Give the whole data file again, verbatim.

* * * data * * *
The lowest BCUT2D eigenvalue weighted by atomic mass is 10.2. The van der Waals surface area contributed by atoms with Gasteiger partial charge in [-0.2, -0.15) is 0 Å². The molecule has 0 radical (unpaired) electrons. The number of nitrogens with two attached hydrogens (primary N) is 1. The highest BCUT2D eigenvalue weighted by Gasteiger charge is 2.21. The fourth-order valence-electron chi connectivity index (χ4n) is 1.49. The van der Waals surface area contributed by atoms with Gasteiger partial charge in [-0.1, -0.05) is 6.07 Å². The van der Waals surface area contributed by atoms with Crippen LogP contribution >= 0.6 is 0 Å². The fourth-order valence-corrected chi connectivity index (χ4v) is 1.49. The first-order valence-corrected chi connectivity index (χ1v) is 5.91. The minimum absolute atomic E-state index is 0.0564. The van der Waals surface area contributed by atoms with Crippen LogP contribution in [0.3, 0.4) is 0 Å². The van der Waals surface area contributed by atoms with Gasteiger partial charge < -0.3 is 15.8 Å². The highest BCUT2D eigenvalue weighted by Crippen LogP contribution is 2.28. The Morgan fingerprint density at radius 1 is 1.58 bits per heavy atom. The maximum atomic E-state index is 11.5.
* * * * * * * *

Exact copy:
The lowest BCUT2D eigenvalue weighted by atomic mass is 10.2. The van der Waals surface area contributed by atoms with Gasteiger partial charge in [-0.2, -0.15) is 0 Å². The molecule has 0 radical (unpaired) electrons. The number of nitrogens with two attached hydrogens (primary N) is 1. The highest BCUT2D eigenvalue weighted by Gasteiger charge is 2.21. The fourth-order valence-electron chi connectivity index (χ4n) is 1.49. The van der Waals surface area contributed by atoms with Gasteiger partial charge in [-0.1, -0.05) is 6.07 Å². The van der Waals surface area contributed by atoms with Crippen LogP contribution >= 0.6 is 0 Å². The fourth-order valence-corrected chi connectivity index (χ4v) is 1.49. The first-order valence-corrected chi connectivity index (χ1v) is 5.91. The minimum absolute atomic E-state index is 0.0564. The van der Waals surface area contributed by atoms with Crippen LogP contribution in [0.3, 0.4) is 0 Å². The van der Waals surface area contributed by atoms with Gasteiger partial charge < -0.3 is 15.8 Å². The highest BCUT2D eigenvalue weighted by Crippen LogP contribution is 2.28. The Morgan fingerprint density at radius 1 is 1.58 bits per heavy atom. The maximum atomic E-state index is 11.5.